- Don Franks
Activist and author Anne Else was the keynote speaker at a public meeting of the Campaign Against Rising Prices held on Saturday June 7 in the Wellington suburb of Newtown.
Anne spoke as a member of the Child Poverty Action Group (CPAG), a non-profit group formed in 1994. CPAG believes that “New Zealand’s high rate of child poverty is not the result of economic necessity, but is due to policy neglect and a flawed ideological emphasis on economic incentives”.
Anne told the meeting about CPAG’s case against the government currently being heard by the Human Rights Review Tribunal. CPAG contends that Labour’s in-work tax credit breaches New Zealand’s human rights legislation by discriminating against children of beneficiaries.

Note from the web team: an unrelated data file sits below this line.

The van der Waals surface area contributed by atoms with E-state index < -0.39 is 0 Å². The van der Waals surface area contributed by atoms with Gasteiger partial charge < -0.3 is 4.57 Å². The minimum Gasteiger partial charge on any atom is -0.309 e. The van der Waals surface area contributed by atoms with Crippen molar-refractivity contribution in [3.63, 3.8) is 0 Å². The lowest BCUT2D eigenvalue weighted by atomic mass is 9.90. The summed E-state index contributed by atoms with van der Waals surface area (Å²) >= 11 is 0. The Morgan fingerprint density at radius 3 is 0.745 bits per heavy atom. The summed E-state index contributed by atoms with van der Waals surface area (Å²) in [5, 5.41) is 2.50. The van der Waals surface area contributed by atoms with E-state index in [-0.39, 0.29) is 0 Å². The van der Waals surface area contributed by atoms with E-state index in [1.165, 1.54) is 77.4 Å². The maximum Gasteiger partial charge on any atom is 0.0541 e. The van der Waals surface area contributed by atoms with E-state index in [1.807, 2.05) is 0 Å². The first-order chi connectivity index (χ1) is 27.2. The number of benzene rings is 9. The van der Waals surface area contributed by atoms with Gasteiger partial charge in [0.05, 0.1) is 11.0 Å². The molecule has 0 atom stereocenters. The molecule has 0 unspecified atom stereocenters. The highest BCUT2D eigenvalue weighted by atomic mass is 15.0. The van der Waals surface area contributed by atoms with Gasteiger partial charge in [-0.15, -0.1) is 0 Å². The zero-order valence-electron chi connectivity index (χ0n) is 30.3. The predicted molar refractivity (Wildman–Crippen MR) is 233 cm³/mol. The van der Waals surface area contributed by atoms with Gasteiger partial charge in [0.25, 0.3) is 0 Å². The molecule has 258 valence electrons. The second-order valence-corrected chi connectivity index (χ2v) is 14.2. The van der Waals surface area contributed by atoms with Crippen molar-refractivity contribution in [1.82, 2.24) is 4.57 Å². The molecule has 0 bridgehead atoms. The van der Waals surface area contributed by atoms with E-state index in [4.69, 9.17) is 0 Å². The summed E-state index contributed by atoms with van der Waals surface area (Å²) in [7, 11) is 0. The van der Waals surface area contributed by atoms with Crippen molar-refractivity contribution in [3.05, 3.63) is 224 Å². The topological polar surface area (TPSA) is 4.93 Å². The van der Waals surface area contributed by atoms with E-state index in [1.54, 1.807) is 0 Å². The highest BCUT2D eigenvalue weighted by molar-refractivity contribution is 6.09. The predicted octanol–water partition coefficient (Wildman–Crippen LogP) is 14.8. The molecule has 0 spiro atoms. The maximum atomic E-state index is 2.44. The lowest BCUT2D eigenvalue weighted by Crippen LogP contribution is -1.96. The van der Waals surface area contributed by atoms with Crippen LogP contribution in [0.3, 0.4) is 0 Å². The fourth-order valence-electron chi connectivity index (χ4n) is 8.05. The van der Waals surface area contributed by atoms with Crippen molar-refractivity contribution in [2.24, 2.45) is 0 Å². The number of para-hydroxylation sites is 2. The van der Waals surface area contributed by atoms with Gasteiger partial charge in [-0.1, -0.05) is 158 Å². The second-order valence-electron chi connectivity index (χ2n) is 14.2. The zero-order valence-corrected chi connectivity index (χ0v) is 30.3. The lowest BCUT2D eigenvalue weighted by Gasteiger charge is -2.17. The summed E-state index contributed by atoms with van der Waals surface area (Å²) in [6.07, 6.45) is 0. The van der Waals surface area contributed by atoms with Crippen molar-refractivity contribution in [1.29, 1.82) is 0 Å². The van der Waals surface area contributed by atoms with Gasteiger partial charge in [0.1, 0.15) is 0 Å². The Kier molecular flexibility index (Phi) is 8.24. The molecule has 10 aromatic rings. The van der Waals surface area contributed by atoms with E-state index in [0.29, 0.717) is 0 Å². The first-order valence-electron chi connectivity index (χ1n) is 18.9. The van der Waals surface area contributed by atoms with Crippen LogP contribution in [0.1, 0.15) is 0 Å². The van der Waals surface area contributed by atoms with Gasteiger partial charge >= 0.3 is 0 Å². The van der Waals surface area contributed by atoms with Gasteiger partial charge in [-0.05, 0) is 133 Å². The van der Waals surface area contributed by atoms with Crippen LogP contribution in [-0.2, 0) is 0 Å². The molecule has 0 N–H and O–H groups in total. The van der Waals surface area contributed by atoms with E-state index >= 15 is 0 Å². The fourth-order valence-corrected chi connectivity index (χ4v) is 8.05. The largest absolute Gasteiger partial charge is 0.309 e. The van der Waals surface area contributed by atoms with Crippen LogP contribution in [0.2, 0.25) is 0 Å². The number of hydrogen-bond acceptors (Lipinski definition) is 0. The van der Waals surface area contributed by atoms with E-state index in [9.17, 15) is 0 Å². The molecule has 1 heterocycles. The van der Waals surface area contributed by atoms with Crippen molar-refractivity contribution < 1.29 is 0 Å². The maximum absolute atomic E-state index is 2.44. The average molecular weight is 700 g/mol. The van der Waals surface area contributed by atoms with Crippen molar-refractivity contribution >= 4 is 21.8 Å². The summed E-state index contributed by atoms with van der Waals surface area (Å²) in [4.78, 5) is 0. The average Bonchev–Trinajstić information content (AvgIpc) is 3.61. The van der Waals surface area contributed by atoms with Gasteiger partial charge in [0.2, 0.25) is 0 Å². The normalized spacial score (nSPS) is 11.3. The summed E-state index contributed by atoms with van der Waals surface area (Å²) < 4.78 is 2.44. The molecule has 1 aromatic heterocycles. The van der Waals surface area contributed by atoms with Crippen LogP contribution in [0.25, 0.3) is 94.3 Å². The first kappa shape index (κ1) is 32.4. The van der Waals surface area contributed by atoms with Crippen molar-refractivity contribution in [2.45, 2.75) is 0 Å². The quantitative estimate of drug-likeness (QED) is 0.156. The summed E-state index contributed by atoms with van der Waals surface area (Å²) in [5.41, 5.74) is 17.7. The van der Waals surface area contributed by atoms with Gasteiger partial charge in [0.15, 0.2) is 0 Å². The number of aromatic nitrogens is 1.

“Current policies ensure that people are trapped in poverty,” Anne said. “The damage done by poverty in childhood never goes away. People are precluded from having a decent life.”
She argued that it is “totally unjust and discriminatory” not to help beneficiaries: “Unpaid work is still work. Bringing up children is work. And it now takes a much bigger investment to produce a child for modern life.”
Anne’s talk inspired this reporter to find out more about the work of the Child Poverty Action Group. Below are some quotes from the CPAG’s legal case against government discrimination of beneficiaries at the Human Right Review Tribunal.